Because we are not even conscious of our money scripts, they often go unnoticed, and we do not really examine them closely. And for a time, they may work for us. The poor saving, uncontrolled spending may not catch us immediately. We are the envy of the neighborhood because we seem to have it all. Blindly following our money scripts have consequences. Unfortunately, when we build our financial house on questionable foundation, trouble will surely follow. Just like any house, building, or structure built on shaky foundation, chronic problems begin to rise and things can even begin to fall apart. We blame the economy. We blame inflation. We blame our depression. We blame the stock market. Yet we keep following those scripts. We keep waiting for the turnaround that never comes because we missed the fact that our deepest held money beliefs may be the problem.
Changing the behavior behind money scripts can only be accomplished when we are motivated, ready, and willing to explore other perspectives. But when there is an emotional attachment, especially one formed after a traumatic event, information alone will not cut it. I knew this when I first published both "New Year, New Wallet" and "The 52-Week Money Challenge: Your Pathway to New Year, New Wallet." Many of us have money struggles related to money traumas- things that happened to us or the things that were not done for us. Regardless of the intent. Personal story time about a messaging exchange with a close friend about a Kevonstage Tiktok.
After watching the TikTok my friend had sent, the words that stuck out to me were abject poverty. I shared with him how my goal in life was to live better than I came up. Pizza Hut was not a common occurrence in my house. It was, like mentioned in the TikTok, a tax time endeavor. I was a very oppositional defiant child growing up and did not like being told what to do so that definitely was a barrier to forcing me to read (even though I liked reading). But I liked pizza. I would have done it for pizza right? Well, the truth is, I knew that gas money was limited. We lived in a rural part of Alabama and the nearest Pizza Hut was a 19-mile drive one way. Funds for gas would have been an issue. Also, my mother would not have driven all that way to get me a pizza and not get my younger brother anything. In my mind, there was no point in participating. There are much worse stories out there than this. Kids who lost their homes and were homeless. I share this to say that all of this came up for me, just based on a Kevonstage Tiktok video. These memories informed who I grew to be and how I grew to view money, whether I was consciously aware of it or not. How much more so with people out there which much more dark money histories? So no. Information alone would not be enough. Money scripts are often formed with strong emotional bonds so just having the knowledge, just knowing better is not enough.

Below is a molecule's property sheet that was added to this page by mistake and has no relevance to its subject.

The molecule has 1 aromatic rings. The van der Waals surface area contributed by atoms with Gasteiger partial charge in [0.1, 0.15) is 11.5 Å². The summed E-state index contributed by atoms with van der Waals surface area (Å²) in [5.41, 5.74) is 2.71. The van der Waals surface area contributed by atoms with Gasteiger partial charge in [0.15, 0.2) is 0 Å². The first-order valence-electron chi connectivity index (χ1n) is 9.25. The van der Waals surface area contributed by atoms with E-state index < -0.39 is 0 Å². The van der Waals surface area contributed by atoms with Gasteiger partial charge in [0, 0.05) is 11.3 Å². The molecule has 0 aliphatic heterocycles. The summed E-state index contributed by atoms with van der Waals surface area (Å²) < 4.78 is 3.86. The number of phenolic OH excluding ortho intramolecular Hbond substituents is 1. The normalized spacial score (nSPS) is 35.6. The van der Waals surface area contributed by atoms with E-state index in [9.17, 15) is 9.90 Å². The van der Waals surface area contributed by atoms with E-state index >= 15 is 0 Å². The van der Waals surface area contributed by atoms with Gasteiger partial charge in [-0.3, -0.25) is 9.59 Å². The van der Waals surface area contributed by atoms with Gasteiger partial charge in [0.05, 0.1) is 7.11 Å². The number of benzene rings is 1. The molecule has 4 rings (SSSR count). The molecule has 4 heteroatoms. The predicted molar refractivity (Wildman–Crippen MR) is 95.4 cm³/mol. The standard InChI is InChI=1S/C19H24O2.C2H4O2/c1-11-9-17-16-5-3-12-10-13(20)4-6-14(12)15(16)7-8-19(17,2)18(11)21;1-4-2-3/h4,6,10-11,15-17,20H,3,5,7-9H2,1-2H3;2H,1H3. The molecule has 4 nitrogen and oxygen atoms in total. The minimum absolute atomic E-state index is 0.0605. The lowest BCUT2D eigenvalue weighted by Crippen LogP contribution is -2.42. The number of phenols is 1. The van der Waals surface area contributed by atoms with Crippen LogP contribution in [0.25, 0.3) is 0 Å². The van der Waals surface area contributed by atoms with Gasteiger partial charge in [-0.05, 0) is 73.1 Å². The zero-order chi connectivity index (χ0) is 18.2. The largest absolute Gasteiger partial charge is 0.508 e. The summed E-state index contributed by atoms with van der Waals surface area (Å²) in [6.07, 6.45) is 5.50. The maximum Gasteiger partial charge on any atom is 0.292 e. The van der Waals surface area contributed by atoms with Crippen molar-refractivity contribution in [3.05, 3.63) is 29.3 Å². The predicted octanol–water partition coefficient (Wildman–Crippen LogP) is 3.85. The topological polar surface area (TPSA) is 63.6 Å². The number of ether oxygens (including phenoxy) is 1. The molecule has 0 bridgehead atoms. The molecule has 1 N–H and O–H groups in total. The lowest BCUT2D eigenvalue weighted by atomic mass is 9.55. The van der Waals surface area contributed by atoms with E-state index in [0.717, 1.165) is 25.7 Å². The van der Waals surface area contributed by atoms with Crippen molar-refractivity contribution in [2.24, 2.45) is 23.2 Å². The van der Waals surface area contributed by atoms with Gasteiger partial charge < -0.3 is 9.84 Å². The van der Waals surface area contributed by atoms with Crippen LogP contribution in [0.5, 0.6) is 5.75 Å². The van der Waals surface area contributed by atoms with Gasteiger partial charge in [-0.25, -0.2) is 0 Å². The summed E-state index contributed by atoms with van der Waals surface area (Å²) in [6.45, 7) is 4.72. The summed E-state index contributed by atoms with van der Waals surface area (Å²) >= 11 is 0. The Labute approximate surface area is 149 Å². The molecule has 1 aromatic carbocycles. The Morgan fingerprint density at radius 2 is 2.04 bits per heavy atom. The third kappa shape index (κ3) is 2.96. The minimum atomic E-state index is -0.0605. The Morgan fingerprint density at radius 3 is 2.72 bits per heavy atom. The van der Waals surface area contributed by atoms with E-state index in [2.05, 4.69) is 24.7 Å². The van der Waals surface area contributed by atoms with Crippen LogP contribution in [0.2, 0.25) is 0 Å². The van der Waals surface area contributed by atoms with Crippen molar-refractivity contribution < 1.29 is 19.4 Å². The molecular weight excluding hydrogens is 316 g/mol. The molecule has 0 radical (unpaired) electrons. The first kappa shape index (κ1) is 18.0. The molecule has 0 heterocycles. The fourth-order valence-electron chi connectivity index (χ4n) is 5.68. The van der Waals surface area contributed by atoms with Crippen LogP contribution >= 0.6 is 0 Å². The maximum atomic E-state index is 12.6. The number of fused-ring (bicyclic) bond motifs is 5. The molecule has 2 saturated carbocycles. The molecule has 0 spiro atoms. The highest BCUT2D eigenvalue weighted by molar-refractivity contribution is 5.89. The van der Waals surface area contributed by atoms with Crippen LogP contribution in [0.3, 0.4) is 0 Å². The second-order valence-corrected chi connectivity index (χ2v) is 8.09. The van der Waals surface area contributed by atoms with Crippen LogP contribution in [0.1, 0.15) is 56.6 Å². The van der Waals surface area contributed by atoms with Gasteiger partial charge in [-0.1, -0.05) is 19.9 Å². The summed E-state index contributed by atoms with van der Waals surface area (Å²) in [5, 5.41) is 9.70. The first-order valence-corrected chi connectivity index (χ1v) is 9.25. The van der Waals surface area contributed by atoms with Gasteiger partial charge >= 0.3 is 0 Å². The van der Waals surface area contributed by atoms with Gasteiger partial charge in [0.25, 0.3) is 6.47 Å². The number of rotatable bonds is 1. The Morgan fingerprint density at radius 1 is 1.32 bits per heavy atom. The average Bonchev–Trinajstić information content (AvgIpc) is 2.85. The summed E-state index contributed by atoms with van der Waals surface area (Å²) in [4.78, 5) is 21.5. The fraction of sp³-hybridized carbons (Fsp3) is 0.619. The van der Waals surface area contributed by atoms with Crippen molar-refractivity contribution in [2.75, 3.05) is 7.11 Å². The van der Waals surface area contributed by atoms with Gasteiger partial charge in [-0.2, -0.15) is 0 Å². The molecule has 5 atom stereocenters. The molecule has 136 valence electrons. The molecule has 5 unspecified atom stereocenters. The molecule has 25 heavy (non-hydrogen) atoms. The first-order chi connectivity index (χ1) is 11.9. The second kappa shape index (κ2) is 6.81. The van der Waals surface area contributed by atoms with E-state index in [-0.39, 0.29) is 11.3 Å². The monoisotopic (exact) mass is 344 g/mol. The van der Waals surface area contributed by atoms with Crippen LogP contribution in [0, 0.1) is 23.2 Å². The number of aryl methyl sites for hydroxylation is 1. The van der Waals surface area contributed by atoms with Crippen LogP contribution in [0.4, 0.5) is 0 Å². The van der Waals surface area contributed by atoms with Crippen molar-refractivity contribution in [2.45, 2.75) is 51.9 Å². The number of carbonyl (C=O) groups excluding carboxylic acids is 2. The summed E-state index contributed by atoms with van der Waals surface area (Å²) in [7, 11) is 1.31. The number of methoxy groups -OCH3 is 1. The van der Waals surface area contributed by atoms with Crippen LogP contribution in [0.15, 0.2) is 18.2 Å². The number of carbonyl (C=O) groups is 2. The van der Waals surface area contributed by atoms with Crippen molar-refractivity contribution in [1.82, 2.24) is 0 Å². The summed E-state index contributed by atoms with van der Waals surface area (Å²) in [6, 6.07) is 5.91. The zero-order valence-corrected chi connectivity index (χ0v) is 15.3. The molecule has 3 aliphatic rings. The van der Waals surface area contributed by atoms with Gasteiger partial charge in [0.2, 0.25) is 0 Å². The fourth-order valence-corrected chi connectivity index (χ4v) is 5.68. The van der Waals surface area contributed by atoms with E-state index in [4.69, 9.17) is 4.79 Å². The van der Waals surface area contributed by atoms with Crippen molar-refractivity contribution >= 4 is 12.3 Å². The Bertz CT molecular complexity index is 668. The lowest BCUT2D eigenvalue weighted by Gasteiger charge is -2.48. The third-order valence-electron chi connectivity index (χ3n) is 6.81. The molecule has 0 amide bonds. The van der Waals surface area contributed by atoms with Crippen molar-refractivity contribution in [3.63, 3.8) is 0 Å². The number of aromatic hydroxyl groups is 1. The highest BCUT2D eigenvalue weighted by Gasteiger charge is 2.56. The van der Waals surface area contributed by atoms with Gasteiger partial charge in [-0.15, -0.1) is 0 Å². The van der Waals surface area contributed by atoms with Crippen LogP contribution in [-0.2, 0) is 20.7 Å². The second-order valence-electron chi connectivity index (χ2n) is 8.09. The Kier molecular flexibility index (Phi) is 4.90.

Financial Comfort Zone
There is so much to be said here. Often we as humans have a natural tendency to reinforce our habits and avoid any experiences or situations that may challenge our beliefs. Money scripts that have been practiced and worked in some situations, tends to strengthen our belief that they will work in all situations. We get comfortable here. Add in the fact that money scripts are passed down from one generation to the next and if it was good enough or worked for our fore parents, we don't give it another look. When we become comfortable within these boundaries, we don't often do much to shake the turnip cart. A person may not like being poor, but they learn ways to survive within that system. But look at what happens when they experience a financial windfall such as winning a major lawsuit, winning the lottery, or fame.
Economist Jay L. Zagorsky agrees with the research. He writes for U.S. News and World Report: “Studies found that instead of getting people out of financial trouble, winning the lottery got people into more trouble, since bankruptcy rates soared for lottery winners three to five years after winning.” (CNBC, 2017)
Richardson on finding out his family and friends spent $1.6 million of his money in 10 months: "I finally just looked at my bank statement, and I was just like, 'Where did this come from? Where did that come from?' And my guy was sitting there telling me, 'Man, we was telling you.' I know he was telling me, but that's just like telling a kid to stop running in the hall. They're going to still do it when you turn your back or you leave. It's just one of them moments to where I was just blinded by my heart, by loving everybody and thinking that everyone was for me. I know they love me. I know they do care. But at the time, they took advantage of me." (CBS Sports, 2016)